What does good online advertising look like?
Posted on: Wednesday 07 December 2016 | Amanda Harrison
Amanda Harrison, Marketing Manager at Flashtalking questions what good online advertising looks like.
What does good online advertising look like? A question I ask myself on a daily basis.
In an era where the majority of our time is spent looking at screens, it’s not surprising that these screens have become flooded with online ads at every opportunity possible. We’re exposed to an estimated 3,000 online ads per day, which is an astonishing number and emphasises the importance for ads to be good in order to be noticed. To get to this figure I googled ‘how many online ads do we see per day?’ and the results showed pages of articles with titles such as ‘cutting through advertising clutter’, ‘How to tune out the majority of ads’, ‘how to enable ad blockers’.
Whilst I don’t blame advertisers for wanting to use these online advertising opportunities to promote brands and increase sales - I also don’t blame consumers for wanting to block the majority of them which swamp their computers on a daily, even hourly basis. John O’Toole, Former president, 4A’s once said ‘When executing advertising, it is best to think of yourself as an uninvited guest in the living room of a prospect who has the magical power to make you disappear instantly.’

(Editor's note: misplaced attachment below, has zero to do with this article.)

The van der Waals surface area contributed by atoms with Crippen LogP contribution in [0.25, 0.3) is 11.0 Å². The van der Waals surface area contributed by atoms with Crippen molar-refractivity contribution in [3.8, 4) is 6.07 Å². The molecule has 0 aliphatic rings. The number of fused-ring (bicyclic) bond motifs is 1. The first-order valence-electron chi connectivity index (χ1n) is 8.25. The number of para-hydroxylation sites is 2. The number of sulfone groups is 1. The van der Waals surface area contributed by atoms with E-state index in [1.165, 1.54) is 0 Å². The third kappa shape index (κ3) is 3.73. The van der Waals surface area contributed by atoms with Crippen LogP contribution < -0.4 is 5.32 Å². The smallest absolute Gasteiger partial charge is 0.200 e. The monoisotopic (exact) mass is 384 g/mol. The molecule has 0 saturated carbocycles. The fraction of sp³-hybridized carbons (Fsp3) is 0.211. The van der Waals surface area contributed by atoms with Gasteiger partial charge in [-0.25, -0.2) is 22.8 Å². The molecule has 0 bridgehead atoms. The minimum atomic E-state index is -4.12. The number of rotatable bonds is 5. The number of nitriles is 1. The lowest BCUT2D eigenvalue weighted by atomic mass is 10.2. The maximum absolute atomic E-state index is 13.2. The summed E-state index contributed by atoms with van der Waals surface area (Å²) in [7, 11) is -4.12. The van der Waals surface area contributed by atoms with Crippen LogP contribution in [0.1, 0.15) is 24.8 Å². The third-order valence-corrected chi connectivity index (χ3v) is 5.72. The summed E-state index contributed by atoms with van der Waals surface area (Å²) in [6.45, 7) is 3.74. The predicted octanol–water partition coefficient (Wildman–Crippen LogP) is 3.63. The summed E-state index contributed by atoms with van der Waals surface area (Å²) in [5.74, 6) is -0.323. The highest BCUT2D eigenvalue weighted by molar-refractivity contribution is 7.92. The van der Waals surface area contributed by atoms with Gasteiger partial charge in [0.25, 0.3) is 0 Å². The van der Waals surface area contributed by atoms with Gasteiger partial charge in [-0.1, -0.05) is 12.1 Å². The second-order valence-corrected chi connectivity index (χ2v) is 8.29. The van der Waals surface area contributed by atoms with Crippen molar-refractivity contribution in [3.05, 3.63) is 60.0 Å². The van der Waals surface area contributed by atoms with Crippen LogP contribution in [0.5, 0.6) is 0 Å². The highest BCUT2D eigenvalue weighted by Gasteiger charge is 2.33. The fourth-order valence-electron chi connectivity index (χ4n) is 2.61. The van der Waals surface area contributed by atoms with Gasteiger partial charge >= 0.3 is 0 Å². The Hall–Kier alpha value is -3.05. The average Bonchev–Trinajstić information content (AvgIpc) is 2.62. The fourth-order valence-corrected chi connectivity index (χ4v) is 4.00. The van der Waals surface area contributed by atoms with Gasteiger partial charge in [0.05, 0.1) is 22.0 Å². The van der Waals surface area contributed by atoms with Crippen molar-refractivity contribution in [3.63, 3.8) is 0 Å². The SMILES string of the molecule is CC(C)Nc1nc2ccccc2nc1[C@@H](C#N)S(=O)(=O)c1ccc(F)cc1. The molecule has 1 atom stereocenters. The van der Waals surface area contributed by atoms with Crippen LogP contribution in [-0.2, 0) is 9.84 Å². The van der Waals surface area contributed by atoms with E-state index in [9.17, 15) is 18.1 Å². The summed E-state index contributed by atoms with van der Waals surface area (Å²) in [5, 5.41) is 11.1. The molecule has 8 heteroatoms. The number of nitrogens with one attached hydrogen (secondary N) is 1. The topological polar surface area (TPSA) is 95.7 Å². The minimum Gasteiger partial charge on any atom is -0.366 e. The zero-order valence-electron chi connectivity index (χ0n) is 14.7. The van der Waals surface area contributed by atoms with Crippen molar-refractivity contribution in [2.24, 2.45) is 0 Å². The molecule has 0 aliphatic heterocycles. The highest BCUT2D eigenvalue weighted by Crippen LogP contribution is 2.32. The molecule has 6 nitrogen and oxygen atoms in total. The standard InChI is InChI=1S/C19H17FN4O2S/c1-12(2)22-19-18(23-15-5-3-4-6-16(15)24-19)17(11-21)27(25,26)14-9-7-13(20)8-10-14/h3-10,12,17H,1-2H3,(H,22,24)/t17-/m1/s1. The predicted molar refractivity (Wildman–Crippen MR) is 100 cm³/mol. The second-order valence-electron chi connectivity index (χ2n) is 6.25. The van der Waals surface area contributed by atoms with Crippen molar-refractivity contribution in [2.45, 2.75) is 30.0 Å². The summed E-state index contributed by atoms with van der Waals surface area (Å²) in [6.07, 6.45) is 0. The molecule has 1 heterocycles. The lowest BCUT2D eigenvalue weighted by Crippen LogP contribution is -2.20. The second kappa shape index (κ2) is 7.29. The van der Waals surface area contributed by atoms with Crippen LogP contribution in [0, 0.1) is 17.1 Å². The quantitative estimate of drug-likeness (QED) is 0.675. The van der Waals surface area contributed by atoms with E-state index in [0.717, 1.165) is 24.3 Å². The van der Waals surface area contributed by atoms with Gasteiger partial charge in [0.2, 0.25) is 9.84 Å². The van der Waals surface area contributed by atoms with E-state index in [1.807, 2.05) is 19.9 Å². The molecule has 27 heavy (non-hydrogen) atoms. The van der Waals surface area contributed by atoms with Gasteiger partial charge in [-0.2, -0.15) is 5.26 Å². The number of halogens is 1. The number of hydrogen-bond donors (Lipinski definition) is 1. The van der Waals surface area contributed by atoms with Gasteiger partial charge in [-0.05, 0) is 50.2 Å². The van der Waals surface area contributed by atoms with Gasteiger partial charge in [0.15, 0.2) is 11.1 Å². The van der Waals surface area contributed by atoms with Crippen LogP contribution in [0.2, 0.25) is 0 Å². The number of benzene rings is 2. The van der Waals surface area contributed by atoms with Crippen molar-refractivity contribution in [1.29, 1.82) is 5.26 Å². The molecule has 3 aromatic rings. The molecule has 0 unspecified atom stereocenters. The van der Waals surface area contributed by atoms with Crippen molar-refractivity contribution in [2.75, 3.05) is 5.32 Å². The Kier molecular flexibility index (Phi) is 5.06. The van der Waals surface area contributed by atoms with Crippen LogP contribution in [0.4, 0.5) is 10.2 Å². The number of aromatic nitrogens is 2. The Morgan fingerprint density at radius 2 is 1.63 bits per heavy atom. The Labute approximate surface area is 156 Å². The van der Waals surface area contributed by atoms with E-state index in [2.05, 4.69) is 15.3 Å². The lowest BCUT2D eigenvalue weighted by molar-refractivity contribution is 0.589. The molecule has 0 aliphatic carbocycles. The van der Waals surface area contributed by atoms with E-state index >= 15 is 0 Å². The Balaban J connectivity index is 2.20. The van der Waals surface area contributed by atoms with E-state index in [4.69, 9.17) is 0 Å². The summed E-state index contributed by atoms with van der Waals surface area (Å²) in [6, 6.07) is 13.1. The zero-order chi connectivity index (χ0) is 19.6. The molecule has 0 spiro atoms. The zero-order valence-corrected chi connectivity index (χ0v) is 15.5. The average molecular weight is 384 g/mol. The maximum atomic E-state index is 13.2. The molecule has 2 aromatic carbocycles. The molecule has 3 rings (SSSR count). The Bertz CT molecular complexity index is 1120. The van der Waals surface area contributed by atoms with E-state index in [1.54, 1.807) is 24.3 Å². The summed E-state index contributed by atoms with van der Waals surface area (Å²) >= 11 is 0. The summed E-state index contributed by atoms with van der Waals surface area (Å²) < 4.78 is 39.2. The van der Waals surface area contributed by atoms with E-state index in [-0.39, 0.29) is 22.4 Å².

When asked to describe what a ‘bad’ online ads look like, I could go on all day. I particularly dislike when you purchase a product online but are still shown an ad for it – why would you buy it twice? When you’ve never shown any interest in football online and you’re shown an ad promoting tickets for a match – a completely irrelevant ad for you. When an ad promotes a product that you could potentially be interested in, but it is the most generic mass-produced-looking ad with no creative engagement whatsoever. In my opinion, these ads are doing more damage to the brand than good - they are creating a negative association between you and the brand and you are actually less likely to buy these products since viewing the ad than before.
With this inundation of online ads and with so many ways for consumers to block them, the only solution advertisers have is to make their ads good. But the question is, what does ‘good online advertising actually look like?’
What is deemed good advertising has taken a 360 degree turn over the years – the creative aspect of an ad used to be the most important part. The CCO at Ogilvy & Mather Germany, Stephen Vogel, once said ‘nothing is more efficient than creative advertising. Creative advertising is more memorable, longer lasting, works with less media spending, and builds a fan community…faster.’ I agree to an extent, but surely the creative can only be efficient, memorable and long lasting if it’s shown to the relevant consumer and at the relevant part of that consumer’s path to purchase? The creative aspect of an ad alone without a doubt raises brand awareness - but for an online ad to lead to a conversion, the ad needs to display the right creative message, to the right person, at the right time.